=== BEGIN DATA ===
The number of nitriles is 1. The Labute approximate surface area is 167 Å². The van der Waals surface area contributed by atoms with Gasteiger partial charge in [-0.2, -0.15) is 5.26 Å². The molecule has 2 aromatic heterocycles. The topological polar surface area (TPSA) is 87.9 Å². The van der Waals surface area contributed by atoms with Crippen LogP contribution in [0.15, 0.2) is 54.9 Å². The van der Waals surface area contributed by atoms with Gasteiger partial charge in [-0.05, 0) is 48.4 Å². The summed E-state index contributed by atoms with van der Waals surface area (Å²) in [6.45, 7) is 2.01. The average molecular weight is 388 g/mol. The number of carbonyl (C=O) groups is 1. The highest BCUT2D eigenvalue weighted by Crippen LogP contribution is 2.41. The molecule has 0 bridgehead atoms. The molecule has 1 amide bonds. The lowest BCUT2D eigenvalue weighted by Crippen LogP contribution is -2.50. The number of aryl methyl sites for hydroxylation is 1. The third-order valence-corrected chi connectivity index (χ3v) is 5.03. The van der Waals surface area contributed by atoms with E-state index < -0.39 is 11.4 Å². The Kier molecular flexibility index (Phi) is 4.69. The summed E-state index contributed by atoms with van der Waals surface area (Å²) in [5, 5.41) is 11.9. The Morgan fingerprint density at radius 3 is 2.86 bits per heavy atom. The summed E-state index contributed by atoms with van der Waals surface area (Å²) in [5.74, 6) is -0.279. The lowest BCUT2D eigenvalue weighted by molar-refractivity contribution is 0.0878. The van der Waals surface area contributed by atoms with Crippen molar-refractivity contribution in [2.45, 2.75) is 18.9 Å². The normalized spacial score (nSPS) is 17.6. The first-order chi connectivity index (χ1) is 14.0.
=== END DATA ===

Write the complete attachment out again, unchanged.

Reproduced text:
The number of nitriles is 1. The Labute approximate surface area is 167 Å². The van der Waals surface area contributed by atoms with Gasteiger partial charge in [-0.2, -0.15) is 5.26 Å². The molecule has 2 aromatic heterocycles. The topological polar surface area (TPSA) is 87.9 Å². The van der Waals surface area contributed by atoms with Crippen LogP contribution in [0.15, 0.2) is 54.9 Å². The van der Waals surface area contributed by atoms with Gasteiger partial charge in [-0.05, 0) is 48.4 Å². The summed E-state index contributed by atoms with van der Waals surface area (Å²) in [6.45, 7) is 2.01. The average molecular weight is 388 g/mol. The number of carbonyl (C=O) groups is 1. The highest BCUT2D eigenvalue weighted by Crippen LogP contribution is 2.41. The molecule has 0 bridgehead atoms. The molecule has 1 amide bonds. The lowest BCUT2D eigenvalue weighted by Crippen LogP contribution is -2.50. The number of aryl methyl sites for hydroxylation is 1. The third-order valence-corrected chi connectivity index (χ3v) is 5.03. The van der Waals surface area contributed by atoms with E-state index < -0.39 is 11.4 Å². The Kier molecular flexibility index (Phi) is 4.69. The summed E-state index contributed by atoms with van der Waals surface area (Å²) in [5, 5.41) is 11.9. The Morgan fingerprint density at radius 3 is 2.86 bits per heavy atom. The summed E-state index contributed by atoms with van der Waals surface area (Å²) in [5.74, 6) is -0.279. The lowest BCUT2D eigenvalue weighted by molar-refractivity contribution is 0.0878. The van der Waals surface area contributed by atoms with Crippen molar-refractivity contribution in [2.45, 2.75) is 18.9 Å². The normalized spacial score (nSPS) is 17.6. The first-order chi connectivity index (χ1) is 14.0.